For certain solid tumor types, the combination of GDC-0449 with established chemotherapy regimens is currently being explored in several ongoing or planned clinical trials. A recent preclinical study showed that treatment with a Hh pathway inhibitor transiently improved responsiveness to gemcitabine in a mouse model of pancreatic adenocarcinoma (25).
Pharmacodynamic down-modulation of GLI1 expression was observed in many treated patients, strongly suggesting GDC-0449 inhibition of SMO activity in vivo. In addition, resistance to GDC-0449 mediated by mutation in SMO has been observed in a single patient with medulloblastoma (26), strongly confirming a SMO-targeted mechanism-of-action in vivo. It is unknown whether SMO or other pathway mutations could be a general mechanism of resistance in patients with Type I, II, and/or III tumors; this is an area for further study.
GDC-0449 was generally well-tolerated in this phase I study. A case of pancreatic carcinoma was newly diagnosed during study treatment in a patient with metastatic BCC who had a previous history of three other types of cancer. To date, pancreatic carcinoma has not been reported as an adverse event in other clinical studies of GDC-0449; patients enrolled in clinical studies of GDC-0449 continue to be monitored for this and other adverse events. Given the key role of the Hh signaling pathway in embryo-fetal development, inhibitors of this pathway are anticipated to be teratogenic. For this reason, strict pregnancy prevention measures are in place in all clinical studies. In addition, skeletal growth complications, including effects on both cartilage and bone formation, may limit the use of these therapies in young children (27).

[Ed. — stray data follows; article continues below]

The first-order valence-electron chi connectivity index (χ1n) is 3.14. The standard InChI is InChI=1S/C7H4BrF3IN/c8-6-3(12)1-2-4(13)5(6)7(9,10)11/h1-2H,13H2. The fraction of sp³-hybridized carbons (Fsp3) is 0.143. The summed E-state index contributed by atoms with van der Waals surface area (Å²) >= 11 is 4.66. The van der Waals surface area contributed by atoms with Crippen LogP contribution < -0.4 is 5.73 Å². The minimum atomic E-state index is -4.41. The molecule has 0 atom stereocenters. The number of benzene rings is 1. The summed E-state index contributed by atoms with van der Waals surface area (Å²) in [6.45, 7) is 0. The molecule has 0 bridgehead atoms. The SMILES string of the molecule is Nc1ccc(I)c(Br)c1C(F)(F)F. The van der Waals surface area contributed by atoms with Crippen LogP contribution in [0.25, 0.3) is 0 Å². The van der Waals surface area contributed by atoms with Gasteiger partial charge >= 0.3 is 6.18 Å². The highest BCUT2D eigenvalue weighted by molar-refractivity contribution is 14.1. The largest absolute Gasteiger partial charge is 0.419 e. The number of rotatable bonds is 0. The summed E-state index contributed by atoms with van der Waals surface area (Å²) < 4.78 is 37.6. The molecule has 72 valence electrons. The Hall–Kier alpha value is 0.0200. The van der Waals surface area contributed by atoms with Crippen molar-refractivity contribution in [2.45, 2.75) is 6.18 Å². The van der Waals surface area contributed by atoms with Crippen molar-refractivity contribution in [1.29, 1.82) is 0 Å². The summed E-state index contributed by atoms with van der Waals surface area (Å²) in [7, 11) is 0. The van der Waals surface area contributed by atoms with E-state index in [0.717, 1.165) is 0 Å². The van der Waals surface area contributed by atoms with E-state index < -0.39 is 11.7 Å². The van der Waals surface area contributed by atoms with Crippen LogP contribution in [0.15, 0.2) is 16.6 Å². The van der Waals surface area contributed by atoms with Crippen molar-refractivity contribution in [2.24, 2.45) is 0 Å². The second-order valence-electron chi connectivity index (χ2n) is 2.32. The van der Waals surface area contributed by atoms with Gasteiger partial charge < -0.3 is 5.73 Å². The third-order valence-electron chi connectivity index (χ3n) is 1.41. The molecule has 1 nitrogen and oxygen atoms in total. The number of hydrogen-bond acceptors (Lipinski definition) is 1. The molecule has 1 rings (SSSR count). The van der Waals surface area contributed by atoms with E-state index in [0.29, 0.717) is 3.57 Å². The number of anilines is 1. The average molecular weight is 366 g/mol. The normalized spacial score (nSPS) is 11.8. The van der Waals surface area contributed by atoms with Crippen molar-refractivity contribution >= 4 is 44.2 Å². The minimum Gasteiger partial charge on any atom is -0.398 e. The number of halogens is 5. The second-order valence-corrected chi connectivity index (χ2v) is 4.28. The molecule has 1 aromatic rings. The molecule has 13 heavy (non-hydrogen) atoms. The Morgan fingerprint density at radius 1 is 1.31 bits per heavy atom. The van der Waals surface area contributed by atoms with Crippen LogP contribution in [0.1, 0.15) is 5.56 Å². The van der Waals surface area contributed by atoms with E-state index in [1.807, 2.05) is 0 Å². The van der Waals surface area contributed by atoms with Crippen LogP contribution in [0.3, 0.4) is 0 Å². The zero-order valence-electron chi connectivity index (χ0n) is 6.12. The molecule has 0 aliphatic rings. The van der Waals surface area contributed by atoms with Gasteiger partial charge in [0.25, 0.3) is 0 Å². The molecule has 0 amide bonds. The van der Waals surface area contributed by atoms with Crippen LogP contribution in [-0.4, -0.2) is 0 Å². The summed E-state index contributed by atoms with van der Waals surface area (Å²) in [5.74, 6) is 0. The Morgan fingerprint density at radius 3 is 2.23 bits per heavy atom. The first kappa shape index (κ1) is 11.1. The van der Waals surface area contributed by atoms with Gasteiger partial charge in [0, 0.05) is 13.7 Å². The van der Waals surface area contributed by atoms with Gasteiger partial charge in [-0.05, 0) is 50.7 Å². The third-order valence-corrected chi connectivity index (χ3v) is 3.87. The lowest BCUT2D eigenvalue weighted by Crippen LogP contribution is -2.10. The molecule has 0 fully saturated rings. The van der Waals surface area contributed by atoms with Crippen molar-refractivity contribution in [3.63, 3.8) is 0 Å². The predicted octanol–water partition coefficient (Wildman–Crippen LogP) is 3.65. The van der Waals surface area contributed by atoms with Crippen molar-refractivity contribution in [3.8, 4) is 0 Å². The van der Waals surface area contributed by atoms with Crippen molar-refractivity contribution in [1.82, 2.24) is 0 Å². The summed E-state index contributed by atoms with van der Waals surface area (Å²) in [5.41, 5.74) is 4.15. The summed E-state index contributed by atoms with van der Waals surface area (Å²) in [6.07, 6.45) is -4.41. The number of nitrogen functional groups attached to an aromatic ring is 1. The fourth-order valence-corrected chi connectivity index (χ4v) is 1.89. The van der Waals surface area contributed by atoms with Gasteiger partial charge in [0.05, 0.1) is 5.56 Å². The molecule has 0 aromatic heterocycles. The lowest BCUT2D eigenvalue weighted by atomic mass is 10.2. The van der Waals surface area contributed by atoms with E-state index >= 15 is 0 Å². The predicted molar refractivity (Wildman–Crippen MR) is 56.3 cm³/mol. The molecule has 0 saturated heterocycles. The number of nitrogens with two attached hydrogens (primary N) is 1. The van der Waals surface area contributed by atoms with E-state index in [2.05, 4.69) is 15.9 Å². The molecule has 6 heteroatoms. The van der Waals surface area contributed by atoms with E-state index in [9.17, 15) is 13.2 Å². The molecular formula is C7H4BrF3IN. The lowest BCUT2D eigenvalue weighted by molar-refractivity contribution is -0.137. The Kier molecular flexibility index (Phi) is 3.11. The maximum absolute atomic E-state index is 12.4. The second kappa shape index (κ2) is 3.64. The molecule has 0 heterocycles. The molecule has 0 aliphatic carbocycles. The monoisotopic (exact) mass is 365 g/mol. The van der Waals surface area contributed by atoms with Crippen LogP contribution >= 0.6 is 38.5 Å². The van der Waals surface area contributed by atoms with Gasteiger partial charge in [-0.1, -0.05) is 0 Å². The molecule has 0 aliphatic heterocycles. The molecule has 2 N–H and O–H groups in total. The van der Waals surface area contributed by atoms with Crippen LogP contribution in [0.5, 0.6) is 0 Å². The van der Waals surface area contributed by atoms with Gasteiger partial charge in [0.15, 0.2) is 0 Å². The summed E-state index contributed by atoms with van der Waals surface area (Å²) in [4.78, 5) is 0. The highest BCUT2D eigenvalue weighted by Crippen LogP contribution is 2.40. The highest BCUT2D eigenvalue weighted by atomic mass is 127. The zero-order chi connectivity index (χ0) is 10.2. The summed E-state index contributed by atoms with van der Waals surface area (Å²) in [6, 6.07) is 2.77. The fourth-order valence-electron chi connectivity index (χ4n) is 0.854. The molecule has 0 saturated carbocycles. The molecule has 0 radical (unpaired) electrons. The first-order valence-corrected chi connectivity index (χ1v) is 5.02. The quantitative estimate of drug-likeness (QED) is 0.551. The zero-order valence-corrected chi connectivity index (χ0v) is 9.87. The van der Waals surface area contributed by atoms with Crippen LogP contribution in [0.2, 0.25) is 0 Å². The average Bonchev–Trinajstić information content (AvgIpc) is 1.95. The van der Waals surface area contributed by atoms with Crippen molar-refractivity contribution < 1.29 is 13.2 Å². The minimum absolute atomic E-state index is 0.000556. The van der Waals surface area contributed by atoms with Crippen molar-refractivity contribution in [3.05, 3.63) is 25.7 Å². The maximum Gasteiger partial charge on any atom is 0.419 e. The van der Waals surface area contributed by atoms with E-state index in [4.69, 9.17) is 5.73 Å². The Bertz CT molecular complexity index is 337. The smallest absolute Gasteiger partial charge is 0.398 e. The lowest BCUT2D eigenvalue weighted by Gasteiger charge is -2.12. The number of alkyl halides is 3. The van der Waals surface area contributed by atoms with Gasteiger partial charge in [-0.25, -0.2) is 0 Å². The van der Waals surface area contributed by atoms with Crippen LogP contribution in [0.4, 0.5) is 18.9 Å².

The results from the full cohort of this phase I trial suggest that GDC-0449 is worthy of further study for the treatment of many cancer types. Several phase II studies of GDC-0449, as a single agent or in combination with chemotherapies and/or targeted therapies, are underway.
Disclosure of Potential Conflicts of Interest
P. LoRusso received research funding from Genentech, is on Genentech's speakers bureau (compensated) and has participated in Genentech Advisory Boards (compensated); C. Rudin has been a paid consultant to Genentech (not on projects related to Hedgehog inhibitors); G. Weiss is an investigator on hedgehog pathway inhibitor studies for Genentech and Infinity; D. Von Hoff received a grant to his institution for the phase I trial of GDC-0449; J. Reddy, I. Chang, W. Darbonne, R. Graham, K. Zerivitz, and J. Low are employees of Genentech, a member of the Roche Group, and shareholders of Roche. The other authors report no conflicts of interest.
The authors thank the patients, their families, and the clinical teams who participated in this study. We express our thanks to Drs. Robert L. Yauch, Howard M. Mackey, Bertram L. Lum, James C. Marsters Jr., and Frederic J. de Sauvage at Genentech, Inc.; and all the other investigators and health care practitioners who participated. Genentech, Inc., provided assistance with preparation of the manuscript.
The costs of publication of this article were defrayed in part by the payment of page charges. This article must therefore be hereby marked advertisement in accordance with 18 U.S.C. Section 1734 solely to indicate this fact.
Note: Supplementary data for this article are available at Clinical Cancer Research Online (http://clincancerres.aacrjournals.org/.
- Received October 12, 2010.
- Revision received December 24, 2010.
- Accepted January 10, 2011.
- ©2011 American Association for Cancer Research.